By Jim Hollands
Rye and Shipping go together like coffee and cream. Since the days before recorded history Rye has been associated with shipbuilding and fishing.
The very first record of the town is from 1105 when “A fine large ship from Rye” tells historians that even then, shipbuilding was part of the story of area and very shortly after, around 1155, Rye & Winchelsea, the two Ancient Towns, were made members of the Cinque Ports Confederation and granted.
* freedom from toll, lestage, passage and similar taxes and duties; * exemption from the jurisdiction of external courts;
* the right to levy local taxes, to hold their own courts and to punish offenders;
* the privilege of den and strand (i.e. the right to dry and mend their nets and to organise a large and lucrative Herring Fair each year, in order to sell their catch), at the mouth of the River Yare in Norfolk; * honours at court (i.e. the right to carry the canopy over the head of the sovereign during the coronation procession and to dine at his or her right hand, at the subsequent banquet).
In return Rye and the other Ports was required, under the system of ship service, to supply 57 ships, each with a crew of 21 men and a boy, for 15 days every year. These ships were to be used not only in warfare, but also to transport the King, members of his entourage and his armies to and from Normandy and other parts of the Continent.
The Cinque Ports Fleet remained in service till after the time of the Armada when they supplied just two ships, as by then, larger vessels were being built and used from the deep water ports in the South West.
All types of vessels from large ocean going craft, fishing boats and barges for use on local rivers and canals were constructed in Rye throughout the centuries.
Rye continued with her ship building industry and constructed six ‘Naval Trawlers’ for the MOD in WW2.
Thereafter small boats were built up to very recent times for the fishing industry and leisure activities.
All these activities required good chandlery services and there were always ship’s chandler businesses based locally until well into the 1990’s, when the last of them finally closed down.
Since that time the Port of Rye has been without a chandlery service despite a massive revival in shipping and boating activity. The fishing fleet has swelled to near record level, pleasure boating is at an all time high in popularity and Rye Wharf is seeing more and more coasters delivering and collecting cargos from Rye Harbour.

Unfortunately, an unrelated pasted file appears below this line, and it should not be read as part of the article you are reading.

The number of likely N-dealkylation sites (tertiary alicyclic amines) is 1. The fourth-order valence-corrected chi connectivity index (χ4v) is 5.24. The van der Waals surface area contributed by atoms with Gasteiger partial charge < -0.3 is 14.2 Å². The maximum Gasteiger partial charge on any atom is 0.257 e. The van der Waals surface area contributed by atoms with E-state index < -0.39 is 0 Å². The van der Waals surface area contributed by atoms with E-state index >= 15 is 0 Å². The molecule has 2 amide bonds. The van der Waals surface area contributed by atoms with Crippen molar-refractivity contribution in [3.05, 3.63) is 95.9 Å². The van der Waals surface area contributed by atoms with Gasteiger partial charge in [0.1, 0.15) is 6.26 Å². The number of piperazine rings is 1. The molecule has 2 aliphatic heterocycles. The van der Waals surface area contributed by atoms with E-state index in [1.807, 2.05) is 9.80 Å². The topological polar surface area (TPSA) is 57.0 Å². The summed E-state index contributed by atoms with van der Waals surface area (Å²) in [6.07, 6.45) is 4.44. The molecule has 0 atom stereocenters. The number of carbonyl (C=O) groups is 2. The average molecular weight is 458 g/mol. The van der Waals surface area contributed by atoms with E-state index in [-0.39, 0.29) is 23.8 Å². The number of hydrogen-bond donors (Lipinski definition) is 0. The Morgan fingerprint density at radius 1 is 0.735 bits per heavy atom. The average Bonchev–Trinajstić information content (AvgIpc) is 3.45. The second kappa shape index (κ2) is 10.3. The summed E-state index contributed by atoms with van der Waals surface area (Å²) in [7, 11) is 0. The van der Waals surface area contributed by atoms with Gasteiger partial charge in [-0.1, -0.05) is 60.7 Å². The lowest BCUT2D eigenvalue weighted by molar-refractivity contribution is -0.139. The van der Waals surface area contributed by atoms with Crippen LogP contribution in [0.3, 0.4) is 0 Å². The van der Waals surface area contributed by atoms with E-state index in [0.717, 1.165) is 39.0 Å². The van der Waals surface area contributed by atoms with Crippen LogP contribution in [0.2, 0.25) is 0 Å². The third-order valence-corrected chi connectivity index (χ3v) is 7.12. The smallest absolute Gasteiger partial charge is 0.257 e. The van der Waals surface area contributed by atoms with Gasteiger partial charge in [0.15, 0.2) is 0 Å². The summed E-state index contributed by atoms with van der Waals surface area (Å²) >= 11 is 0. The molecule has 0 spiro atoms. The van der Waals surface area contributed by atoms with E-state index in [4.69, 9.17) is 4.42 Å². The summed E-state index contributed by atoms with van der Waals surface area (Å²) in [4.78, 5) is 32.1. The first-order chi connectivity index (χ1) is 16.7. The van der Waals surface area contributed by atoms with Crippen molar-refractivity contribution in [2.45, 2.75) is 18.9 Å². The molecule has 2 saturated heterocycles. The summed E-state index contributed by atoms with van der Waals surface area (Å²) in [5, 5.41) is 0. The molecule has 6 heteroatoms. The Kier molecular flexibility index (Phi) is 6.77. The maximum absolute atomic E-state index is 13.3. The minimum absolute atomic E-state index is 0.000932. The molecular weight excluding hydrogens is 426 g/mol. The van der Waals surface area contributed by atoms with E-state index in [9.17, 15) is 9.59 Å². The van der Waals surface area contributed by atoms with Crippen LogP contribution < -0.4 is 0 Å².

Chris and Elaine Codner, origanally from London, have been supplying boating enthusiasts in Rye from their Mobile Chandlery Van. They are based in Southampton, where they have a Wholesale Chandlery business which they founded three years ago. The Codners are keen boating enthusiasts and have been sailing out of Poole Harbour, where they started as boat hiring company in 2001.
They told Rye’s Own that they have been made very welcome in Rye on their visits and have fallen for the old town. Some of their customers suggested the need for a permanent chandler’s shop in the area so they decided to set up a business at Rye Industrial Estate, Rye Harbour Road, catering for the needs of local marine customers.
“Rye is very convenient to us” said Elaine. “We live along the coast at Eastbourne”.
Chris married Elaine seven years ago, they are a vibrant couple who will do well here. They enjoy working hard and take great pride in being able to meet almost any request for marine equipment, from servicing engines, boat transportation, finance, new & used engines, spares of all descriptions, cleats, ropes, stainless steel screws, even fishing tackle and EKG Spark Plugs. They also supply caravan parts, caravan overiders and even caravan fridges and hobs.
Chris has been a Marshal Arts enthusiast for 15 year and Elaine gets away from the boat business by organising a web site that encourages young people to get involved with fashion and design. fashionplatform.com is well worth a look.
“Rye’s Own” wishes Chris and Elaine the very best of luck with their new enterprise. I feel sure they will contribute greatly to the regeneration of business and employment in Rye.
From the May 2011 Issue of “Rye’s Own”
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